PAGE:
The coastal route lies within the territories of the Heiltsuk First Nation and Wuikinuxv First Nation. Their oral histories describe how the scattered islands between the open ocean and the edge of the ice sheet remained unglaciated. On these refuges, their ancestors subsisted on the abundant fish, shellfish, and marine mammals and likely used watercraft to travel between the islands. "Heiltsuk oral history talks about our people living in our territory before the ice age, and talks about the physical features of the landscape that our people witnessed change over time due to the ice, which influenced things like place names in our territory," William Housty, chair of the Heiltsuk Integrated Resource Management Department board of directors, tells Mental Floss.

Archaeological evidence affirming the histories is scarce, in part because few researchers have focused on the area. In 2014, McLaren and colleagues from the University of Victoria and the Hakai Institute, along with representatives of the First Nations, began combing the beach at a Calvert Island site called EjTa-4 for sediments dating back to the late Pleistocene epoch (also known as the Ice Age, which ended 11,700 years ago). Back then, the sea level around Calvert Island was 6.5 to 10 feet lower than it is today, so the team concentrated on the intertidal zone. After probing several test holes, they found what appeared to be footprints near the base of a huge shell midden.

A 13,000-year-old human footprint on Calvert Island, British Columbia, Canada
A photo of Track #17 beside a digitally enhanced image of the same feature. Note the toe impressions and arch, which indicate that this is a right footprint.
Duncan McLaren

Over the next three field seasons, they continued to excavate a 6.5-foot-by-13-foot pit, removing strata of sand, pebbles, and organic matter before striking the layer of clay. "The site was below the high-tide water line, so we only had one day from the time we opened the last layer. When the high tide came up it would wash everything away," Jennifer Walkus, the research liaison between the Wuikinuxv Nation and Hakai Institute, tells Mental Floss. "We had an idea from the test pit the previous year that there might be footprints, so we knew that day was going to be busy. It was amazing as the last layer was pulled up and the measurements were taken."

In the substrate, the team found 29 individual human tracks, darkened by time, left by at least three different people—two adults and a child—based on the dimensions of the individual prints. "The fact that they were footprints was more and more obvious as the measurements came in and there were three lengths," Wallkus says. The orientation of some of the tracks at the ancient shoreline indicated that a group of people may have disembarked from a watercraft and walked northwest, toward higher ground, with their backs to the prevailing wind.

Researchers also collected samples of clay and fragments of shore pine from the sand underneath the prints. Radiocarbon dating confirmed that the pine bits, and the footprints, were between 13,317 and 12,633 years old.

"I can't speak for the Nation as a whole, but for me, it's a validation of the fact that we have been here for much longer than the previous narrative," Walkus says. "The fact that these footprints put people in the vicinity in the time of glacial recession underlines that our legends are grounded in living in our area over huge spans of time."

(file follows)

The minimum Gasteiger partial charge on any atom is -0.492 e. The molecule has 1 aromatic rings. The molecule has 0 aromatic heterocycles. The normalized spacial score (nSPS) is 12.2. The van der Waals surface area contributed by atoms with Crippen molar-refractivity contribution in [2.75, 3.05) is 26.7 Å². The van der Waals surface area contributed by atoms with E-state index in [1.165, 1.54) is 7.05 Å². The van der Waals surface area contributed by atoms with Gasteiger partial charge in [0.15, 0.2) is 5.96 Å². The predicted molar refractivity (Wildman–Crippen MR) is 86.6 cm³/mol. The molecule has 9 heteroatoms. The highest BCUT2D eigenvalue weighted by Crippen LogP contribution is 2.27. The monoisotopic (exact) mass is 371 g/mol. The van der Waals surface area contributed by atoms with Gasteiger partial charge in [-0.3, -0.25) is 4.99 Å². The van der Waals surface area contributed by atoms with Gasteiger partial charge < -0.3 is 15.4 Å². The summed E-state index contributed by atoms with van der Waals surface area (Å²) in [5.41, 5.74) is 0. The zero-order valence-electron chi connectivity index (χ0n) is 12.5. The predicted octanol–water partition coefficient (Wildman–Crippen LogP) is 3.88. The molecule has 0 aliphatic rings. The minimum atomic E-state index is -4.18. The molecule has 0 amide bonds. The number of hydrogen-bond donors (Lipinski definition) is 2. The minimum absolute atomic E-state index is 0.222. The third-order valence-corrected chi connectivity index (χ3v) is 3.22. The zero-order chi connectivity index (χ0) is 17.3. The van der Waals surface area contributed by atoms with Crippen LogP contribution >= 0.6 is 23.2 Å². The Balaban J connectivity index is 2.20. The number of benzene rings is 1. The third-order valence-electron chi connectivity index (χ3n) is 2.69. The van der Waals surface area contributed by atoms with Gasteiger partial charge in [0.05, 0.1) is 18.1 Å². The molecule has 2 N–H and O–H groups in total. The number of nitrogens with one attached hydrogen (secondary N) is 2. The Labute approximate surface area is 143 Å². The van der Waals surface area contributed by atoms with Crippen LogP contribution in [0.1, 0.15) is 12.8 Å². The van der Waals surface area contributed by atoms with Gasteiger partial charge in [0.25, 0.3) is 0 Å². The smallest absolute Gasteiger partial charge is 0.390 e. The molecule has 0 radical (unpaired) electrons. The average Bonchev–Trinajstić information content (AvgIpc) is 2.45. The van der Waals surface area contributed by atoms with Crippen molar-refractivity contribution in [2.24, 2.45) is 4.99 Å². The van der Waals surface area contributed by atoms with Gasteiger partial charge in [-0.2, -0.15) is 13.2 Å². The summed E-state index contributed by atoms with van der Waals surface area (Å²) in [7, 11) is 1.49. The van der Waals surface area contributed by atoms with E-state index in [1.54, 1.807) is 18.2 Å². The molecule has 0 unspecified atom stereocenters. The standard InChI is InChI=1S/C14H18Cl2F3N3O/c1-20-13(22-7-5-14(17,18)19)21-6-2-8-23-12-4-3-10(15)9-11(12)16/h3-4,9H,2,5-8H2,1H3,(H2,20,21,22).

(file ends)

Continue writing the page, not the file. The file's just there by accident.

When William Housty, who was not present at the dig, heard of the discovery, "I immediately started to think about our first ancestors and the stories of their origin," he says. "I also thought that, once again, science [and] archeology have confirmed what our oral history has been telling us all along."

University of York
Stones, Bones, and Wrecks
UK Archaeologists Have Found One of the World’s Oldest 'Crayons'
University of York
University of York

A prehistoric chunk of pigment found near an ancient lake in England may be one of the world's oldest crayons, Colossal reports. The small object made of red ochre was discovered during an archaeological excavation near Lake Flixton, a prehistoric lake that has since become a peat wetland but was once occupied by Mesolithic hunter-gatherers. Though it’s hard to date the crayon itself, it was found in a layer of earth dating back to the 7th millennium BCE, according to a recent study by University of York archaeologists.

Measuring less than an inch long, the piece of pigment is sharpened at one end, and its shape indicates that it was modified by a person and used extensively as a tool, not shaped by nature. The piece "looks exactly like a crayon," study author Andy Needham of the University of York said in a press release.

A pebble of red ochre thought to be a prehistoric crayon
University of York

The fine grooves and striations on the crayon suggest that it was used as a drawing tool, and indicate that it might have been rubbed against a granular surface (like a rock). Other research has found that ochre was collected and used widely by prehistoric hunter-gatherers like the ones who lived near Lake Flixton, bolstering the theory that it was used as a tool.

The researchers also found another, pebble-shaped fragment of red ochre at a nearby site, which was scraped so heavily that it became concave, indicating that it might have been used to extract the pigment as a red powder.

"The pebble and crayon were located in an area already rich in art," Needham said. "It is possible there could have been an artistic use for these objects, perhaps for coloring animal skins or for use in decorative artwork."

[h/t Colossal]